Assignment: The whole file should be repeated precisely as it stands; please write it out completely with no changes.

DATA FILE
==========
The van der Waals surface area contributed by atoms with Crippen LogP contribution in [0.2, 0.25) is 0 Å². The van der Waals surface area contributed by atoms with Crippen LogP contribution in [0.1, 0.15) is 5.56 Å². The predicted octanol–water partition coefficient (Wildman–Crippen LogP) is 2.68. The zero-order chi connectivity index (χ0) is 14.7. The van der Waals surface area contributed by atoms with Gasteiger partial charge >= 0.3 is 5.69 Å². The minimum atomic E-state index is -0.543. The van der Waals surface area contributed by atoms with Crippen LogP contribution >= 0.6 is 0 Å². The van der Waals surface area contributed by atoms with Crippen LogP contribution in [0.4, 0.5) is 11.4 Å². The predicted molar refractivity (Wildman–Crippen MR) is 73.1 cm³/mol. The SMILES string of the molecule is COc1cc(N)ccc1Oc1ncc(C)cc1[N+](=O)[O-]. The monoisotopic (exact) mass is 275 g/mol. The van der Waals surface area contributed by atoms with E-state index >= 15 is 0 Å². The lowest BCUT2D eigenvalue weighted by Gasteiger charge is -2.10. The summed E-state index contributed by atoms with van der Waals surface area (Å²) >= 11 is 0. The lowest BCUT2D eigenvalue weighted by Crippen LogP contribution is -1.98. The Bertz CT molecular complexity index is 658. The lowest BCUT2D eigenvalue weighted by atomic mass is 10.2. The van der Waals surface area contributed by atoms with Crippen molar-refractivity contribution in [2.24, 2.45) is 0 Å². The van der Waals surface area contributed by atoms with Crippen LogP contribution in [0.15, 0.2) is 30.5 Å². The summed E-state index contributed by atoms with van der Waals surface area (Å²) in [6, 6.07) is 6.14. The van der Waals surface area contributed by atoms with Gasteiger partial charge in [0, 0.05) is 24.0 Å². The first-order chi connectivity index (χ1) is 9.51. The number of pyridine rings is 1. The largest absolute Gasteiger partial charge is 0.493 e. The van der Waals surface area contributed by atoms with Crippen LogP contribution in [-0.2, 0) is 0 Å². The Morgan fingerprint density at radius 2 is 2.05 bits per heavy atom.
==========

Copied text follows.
The van der Waals surface area contributed by atoms with Crippen LogP contribution in [0.2, 0.25) is 0 Å². The van der Waals surface area contributed by atoms with Crippen LogP contribution in [0.1, 0.15) is 5.56 Å². The predicted octanol–water partition coefficient (Wildman–Crippen LogP) is 2.68. The zero-order chi connectivity index (χ0) is 14.7. The van der Waals surface area contributed by atoms with Gasteiger partial charge >= 0.3 is 5.69 Å². The minimum atomic E-state index is -0.543. The van der Waals surface area contributed by atoms with Crippen LogP contribution >= 0.6 is 0 Å². The van der Waals surface area contributed by atoms with Crippen LogP contribution in [0.4, 0.5) is 11.4 Å². The predicted molar refractivity (Wildman–Crippen MR) is 73.1 cm³/mol. The SMILES string of the molecule is COc1cc(N)ccc1Oc1ncc(C)cc1[N+](=O)[O-]. The monoisotopic (exact) mass is 275 g/mol. The van der Waals surface area contributed by atoms with E-state index >= 15 is 0 Å². The lowest BCUT2D eigenvalue weighted by Gasteiger charge is -2.10. The summed E-state index contributed by atoms with van der Waals surface area (Å²) >= 11 is 0. The lowest BCUT2D eigenvalue weighted by Crippen LogP contribution is -1.98. The Bertz CT molecular complexity index is 658. The lowest BCUT2D eigenvalue weighted by atomic mass is 10.2. The van der Waals surface area contributed by atoms with Crippen molar-refractivity contribution in [2.24, 2.45) is 0 Å². The van der Waals surface area contributed by atoms with Crippen LogP contribution in [0.15, 0.2) is 30.5 Å². The summed E-state index contributed by atoms with van der Waals surface area (Å²) in [6, 6.07) is 6.14. The van der Waals surface area contributed by atoms with Gasteiger partial charge in [0, 0.05) is 24.0 Å². The first-order chi connectivity index (χ1) is 9.51. The number of pyridine rings is 1. The largest absolute Gasteiger partial charge is 0.493 e. The van der Waals surface area contributed by atoms with Crippen LogP contribution in [-0.2, 0) is 0 Å². The Morgan fingerprint density at radius 2 is 2.05 bits per heavy atom.